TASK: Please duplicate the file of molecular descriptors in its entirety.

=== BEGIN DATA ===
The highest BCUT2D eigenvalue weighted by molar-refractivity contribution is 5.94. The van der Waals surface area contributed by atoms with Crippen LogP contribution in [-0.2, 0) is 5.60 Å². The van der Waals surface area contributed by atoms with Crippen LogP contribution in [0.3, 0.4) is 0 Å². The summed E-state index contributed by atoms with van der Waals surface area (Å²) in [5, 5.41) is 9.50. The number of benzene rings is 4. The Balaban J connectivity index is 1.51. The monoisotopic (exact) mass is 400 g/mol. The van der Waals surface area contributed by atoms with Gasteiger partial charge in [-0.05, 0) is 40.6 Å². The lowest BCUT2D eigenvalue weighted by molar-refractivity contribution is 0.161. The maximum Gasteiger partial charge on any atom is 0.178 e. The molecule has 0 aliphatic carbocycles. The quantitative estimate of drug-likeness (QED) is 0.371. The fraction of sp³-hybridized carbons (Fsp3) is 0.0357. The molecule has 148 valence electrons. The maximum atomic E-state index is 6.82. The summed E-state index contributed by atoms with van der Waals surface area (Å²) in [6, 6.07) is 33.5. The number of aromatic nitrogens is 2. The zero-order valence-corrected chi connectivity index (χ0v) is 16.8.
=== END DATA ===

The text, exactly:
The highest BCUT2D eigenvalue weighted by molar-refractivity contribution is 5.94. The van der Waals surface area contributed by atoms with Crippen LogP contribution in [-0.2, 0) is 5.60 Å². The van der Waals surface area contributed by atoms with Crippen LogP contribution in [0.3, 0.4) is 0 Å². The summed E-state index contributed by atoms with van der Waals surface area (Å²) in [5, 5.41) is 9.50. The number of benzene rings is 4. The Balaban J connectivity index is 1.51. The monoisotopic (exact) mass is 400 g/mol. The van der Waals surface area contributed by atoms with Gasteiger partial charge in [-0.05, 0) is 40.6 Å². The lowest BCUT2D eigenvalue weighted by molar-refractivity contribution is 0.161. The maximum Gasteiger partial charge on any atom is 0.178 e. The molecule has 0 aliphatic carbocycles. The quantitative estimate of drug-likeness (QED) is 0.371. The fraction of sp³-hybridized carbons (Fsp3) is 0.0357. The molecule has 148 valence electrons. The maximum atomic E-state index is 6.82. The summed E-state index contributed by atoms with van der Waals surface area (Å²) in [6, 6.07) is 33.5. The number of aromatic nitrogens is 2. The zero-order valence-corrected chi connectivity index (χ0v) is 16.8.